I myself am not very interested in happy books. To me they don't seem true to life, and if I wanted escape I'd watch TV. You know, unreality shows. But maybe I have oddball taste.

What do you think? Is Sydney Stadler right when she says that adults are yearning for less emotionally-draining books? What kind of books are you yearning for?


  1. It's funny, at first I misread what you wrote as saying that it's the YA fiction that's depressing-- which is much more in keeping with what I remember about the genre from taking my high school-age sister to Borders a few years ago. Shelf after shelf of "Jenny's really a good kid, but she's stressed out at school, having problems with her boyfriend, her best friend was just raped, and now she's started doing drugs". When I was last reading YA fiction (elementary school, before discovering adult-reading-level sci-fi) there was a series I was really into that always had the rather predictable climax of the boyfriend/girlfriend/best friend dying of cancer, or some other horrifying, drawn-out illness.

    Who knows, maybe the genre has really changed course recently, but if so I'm kind of surprised. I'd think that the YA crowd would be even more likely than adults to seek out books about people having problems, to find someone to relate to and/or put their angst in the context of "hey, it could be worse".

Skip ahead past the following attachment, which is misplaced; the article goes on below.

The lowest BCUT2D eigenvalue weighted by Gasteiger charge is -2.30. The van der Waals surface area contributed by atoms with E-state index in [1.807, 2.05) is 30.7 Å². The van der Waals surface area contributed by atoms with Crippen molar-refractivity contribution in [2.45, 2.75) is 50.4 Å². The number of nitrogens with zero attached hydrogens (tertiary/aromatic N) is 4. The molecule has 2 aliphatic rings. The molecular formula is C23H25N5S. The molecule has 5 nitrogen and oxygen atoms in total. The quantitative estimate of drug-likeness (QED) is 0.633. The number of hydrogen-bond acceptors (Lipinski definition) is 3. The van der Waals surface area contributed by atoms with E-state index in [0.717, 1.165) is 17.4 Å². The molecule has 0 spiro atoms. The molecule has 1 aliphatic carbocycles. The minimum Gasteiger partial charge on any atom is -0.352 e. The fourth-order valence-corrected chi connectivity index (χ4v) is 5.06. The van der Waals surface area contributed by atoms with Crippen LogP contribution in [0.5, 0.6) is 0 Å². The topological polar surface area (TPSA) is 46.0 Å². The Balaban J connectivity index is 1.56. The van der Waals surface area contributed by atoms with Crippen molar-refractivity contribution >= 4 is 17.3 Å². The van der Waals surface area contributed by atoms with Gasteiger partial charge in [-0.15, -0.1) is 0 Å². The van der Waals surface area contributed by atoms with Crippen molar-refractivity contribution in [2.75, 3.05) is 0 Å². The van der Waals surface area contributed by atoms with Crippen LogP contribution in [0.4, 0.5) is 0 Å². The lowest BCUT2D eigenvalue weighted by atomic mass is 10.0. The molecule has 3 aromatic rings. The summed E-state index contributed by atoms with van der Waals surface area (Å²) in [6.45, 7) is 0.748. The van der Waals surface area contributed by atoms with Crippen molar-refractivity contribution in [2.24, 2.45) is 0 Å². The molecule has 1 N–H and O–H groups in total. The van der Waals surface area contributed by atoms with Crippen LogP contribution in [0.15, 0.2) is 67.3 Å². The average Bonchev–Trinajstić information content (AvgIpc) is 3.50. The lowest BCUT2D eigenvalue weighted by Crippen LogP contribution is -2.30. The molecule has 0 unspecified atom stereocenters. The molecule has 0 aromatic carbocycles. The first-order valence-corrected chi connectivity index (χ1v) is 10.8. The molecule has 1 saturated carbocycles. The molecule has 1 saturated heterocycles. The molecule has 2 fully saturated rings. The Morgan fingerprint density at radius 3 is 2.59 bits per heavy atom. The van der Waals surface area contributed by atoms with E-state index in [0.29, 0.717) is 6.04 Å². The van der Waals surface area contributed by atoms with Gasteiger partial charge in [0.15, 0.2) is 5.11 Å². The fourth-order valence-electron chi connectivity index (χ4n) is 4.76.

2. That's a keen observation Quinn, and one I was thinking about as I wrote this post. While I am most interested in whether adults are interested in 'sober' fiction or not, the premise that YA novels are happy stories seems suspect to me too. I haven't read YA for quite a while, but I have glanced through novels that I've bought as gifts or discussed with young friends and family. The title-that-says-it-all for me in this vein is Lemony Snicket's A Series of Unfortunate Events. That doesn't sound so joyous to me, and the first few pages of the first book in the series that I read in a bookstore some while ago didn't look like a setup for unadulterated joy, as it were. Go figure. In my experience, most of what one reads in the Epoch Times is best taken with a generous dollop of salt (or soy sauce).

  3. Two thoughts:

    1 - It seems like getting data to support trends in book buying should be possible. Which demographic is buying which category. If there is a shift in adults buying more YA and less mainstream, that should be supportable beyond anecdotes, for anyone interested enough to do so. You should also be able to get the answer you mention in your comment reply - whether adults are interested in 'sober' fiction or not.